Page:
Face to face with the mighty Feline | WWF India

My birthday, 19th June 2018 presented itself to be ordinary.  While my peers tried convincing me to take an off, we received news of a camera trap being washed away due to a sudden flash flood. In order to confirm the news and relocate our camera trap, I embarked on a trek  with our intern, Jyoti, and Saddam, a local community member.

We started our trek towards the first camera trap location. The humid weather, murky streams and vivid greenery all posed as obstacles. Around 1 pm, we reached our first camera trap point, only to find the cameras still intact. Few metres away, we spotted big pugmarks. Excited about possible snapshots of an elusive feline, we went through the photographs, confirming the presence of a male tiger.

Moving towards the next location with enthusiasm, we couldn’t help but notice more pugmarks A number of cheetals and sambars , even the remains of a sambar killed by a large cat; all pointed towards a suitable tiger habitat.

Passing through the jungle, with streams gushing down the slopes, we eventually reached our camera trap grid, on the boundary of Lansdowne Forest Division and Kalagarh Tiger Reserve. The animal trail was no longer visible, thanks to the dense bushes and high water level. Blindly relying on GPS and Saddam’s knowledge of the forest, we managed to reach the end of the trail. I still remember the pin drop silence, where the forest was untouched and wild; little grassy clearing, fringed by low hills, lush Sal and Jamun trees along the edges, truly a tiger’s paradise!

Saddam suddenly pointed out fresh tiger pugmarks on the sandbank on the opposite side of the puddle. Chances were the tiger must have gotten disturbed during its afternoon siesta by our movement. Years of experience of walking in tiger reserves included numerous instances of  fresh pugmarks finds but never the thrill of sighting the magnificent beast.

As we took respite, the GPS showed our camera trap location at a mere 100 meters. With a rather strenuous journey, we were not bothered about tigers based on our past experiences. In fact, we were more wary of elephants.

The path towards the last location opened to a small ground and I stepped on a dead log to check the way ahead. I was able to find a small animal trail on the hillock.

As I moved left, a sudden low-pitched growl took me by surprise.  I looked ahead and there it was, at approximately 20 feet, a dark orange figure with black stripes. Initially mistaking it for a cheetal, it took me a few seconds to realize that it was a huge tiger! Frozen with fear, my body had given up while my mind insisted that I should do something but somehow I was unable to.

Since the tiger was looking in the opposite direction, I foolishly thought of clicking a picture from my camera. By this time, Jyoti also spotted the tiger. She was just behind me, as motionless as I was. As I tried reaching for my camera, a second tiger crouched and snarled, looking right back at me from the bushes. The eye contact was enough to send chills throughout my body. Before I could react, Saddam reached the spot from where we were able to see the tigers and shouted, “Sir Bagh! Bagh! Sher! Sher! (Tiger…tiger...) Peeche aao peeche aaoo (come back….come back)”. Without thinking twice,,I turned back , shouting at Jyoti to go behind the hillock.  Saddam and I started shouting while retrieving back. I noticed that Saddam had fallen in the puddle while trying to get away. We could hear heavy footsteps with the tiger growling. As soon as we looked up, about 10 feet away, on the hill slope just above us we saw a snarling tigress with her sharp fangs and claws unsheathed, poised to pounce!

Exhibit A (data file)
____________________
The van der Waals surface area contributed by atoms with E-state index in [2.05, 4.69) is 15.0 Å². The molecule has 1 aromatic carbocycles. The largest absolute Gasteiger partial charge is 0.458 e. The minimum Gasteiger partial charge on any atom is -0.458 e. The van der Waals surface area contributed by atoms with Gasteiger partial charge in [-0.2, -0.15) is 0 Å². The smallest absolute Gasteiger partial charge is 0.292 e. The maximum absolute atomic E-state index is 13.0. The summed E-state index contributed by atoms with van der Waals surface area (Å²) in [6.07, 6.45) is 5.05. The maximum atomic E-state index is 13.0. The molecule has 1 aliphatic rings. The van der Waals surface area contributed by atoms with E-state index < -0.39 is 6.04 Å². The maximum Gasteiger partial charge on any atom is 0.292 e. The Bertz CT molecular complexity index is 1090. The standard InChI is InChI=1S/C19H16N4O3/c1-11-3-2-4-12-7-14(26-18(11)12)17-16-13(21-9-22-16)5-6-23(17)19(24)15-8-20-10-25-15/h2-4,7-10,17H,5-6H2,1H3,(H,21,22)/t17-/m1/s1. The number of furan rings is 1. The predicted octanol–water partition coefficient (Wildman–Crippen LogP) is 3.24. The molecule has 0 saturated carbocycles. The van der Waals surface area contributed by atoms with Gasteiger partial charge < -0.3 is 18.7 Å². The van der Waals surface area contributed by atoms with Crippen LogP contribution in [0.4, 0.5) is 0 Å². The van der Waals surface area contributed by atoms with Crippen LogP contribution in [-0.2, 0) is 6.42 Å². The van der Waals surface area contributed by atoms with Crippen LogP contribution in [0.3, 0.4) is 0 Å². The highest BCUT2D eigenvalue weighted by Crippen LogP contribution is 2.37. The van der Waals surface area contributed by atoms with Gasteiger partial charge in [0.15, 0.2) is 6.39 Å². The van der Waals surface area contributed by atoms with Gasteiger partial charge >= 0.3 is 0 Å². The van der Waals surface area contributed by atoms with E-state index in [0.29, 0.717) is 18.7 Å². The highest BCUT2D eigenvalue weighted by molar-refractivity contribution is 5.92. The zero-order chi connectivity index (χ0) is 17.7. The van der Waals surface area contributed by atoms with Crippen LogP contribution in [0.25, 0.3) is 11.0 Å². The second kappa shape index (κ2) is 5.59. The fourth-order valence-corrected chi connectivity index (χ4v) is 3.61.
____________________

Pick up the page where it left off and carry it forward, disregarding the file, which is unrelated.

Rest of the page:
I closed my eyes, involuntarily throwing my hand in the air with my sickle as self-defense. I felt a sharp pain in my knee, as if the cat caught hold of me but I had sliced the skin from my knee when the sickle knocked against it.  . I opened my eyes and saw the tiger moving away from me.

While recovering, my legs were shaking and my mouth was dry but the adrenaline was high. I turned towards the puddle and noticed that Saddam has gotten out but unfortunately Jyoti had fallen in it and had injured herself. I could still hear the tigers growling. Saddam and I grabbed Jyoti and rushed  towards the main road while shouting loudly to scare away the animals. The 4 hour journey to the camera trap took us less than 1.5 hours on the way back. We were exhausted, wet and bloodied with torn clothes. Once we felt it was safe, we stopped and collapsed on the ground. Still in shock, we drank some water in silence. The fear finally sunk in, making us realize how dangerous the encounter was and how lucky we were to have managed to escape.

Looking back, it’s unbelievable that we saw three tigers that day. Probably a mother with sub adult cubs, she might have charged at us to protect her young ones. It was an unforgettable experience, which surely changed my perspective on life and how we see tigers. Yes, they are magnificent and glorious but one should appreciate them from a safe distance, as such close could be dangerous.

Overall a humbling experience, I still think about the incident, about how helpless I was. Man is so puny in front of nature. I have more respect for the tiger than ever before. It’s a beautiful cat with a strength and fierceness unrivaled.

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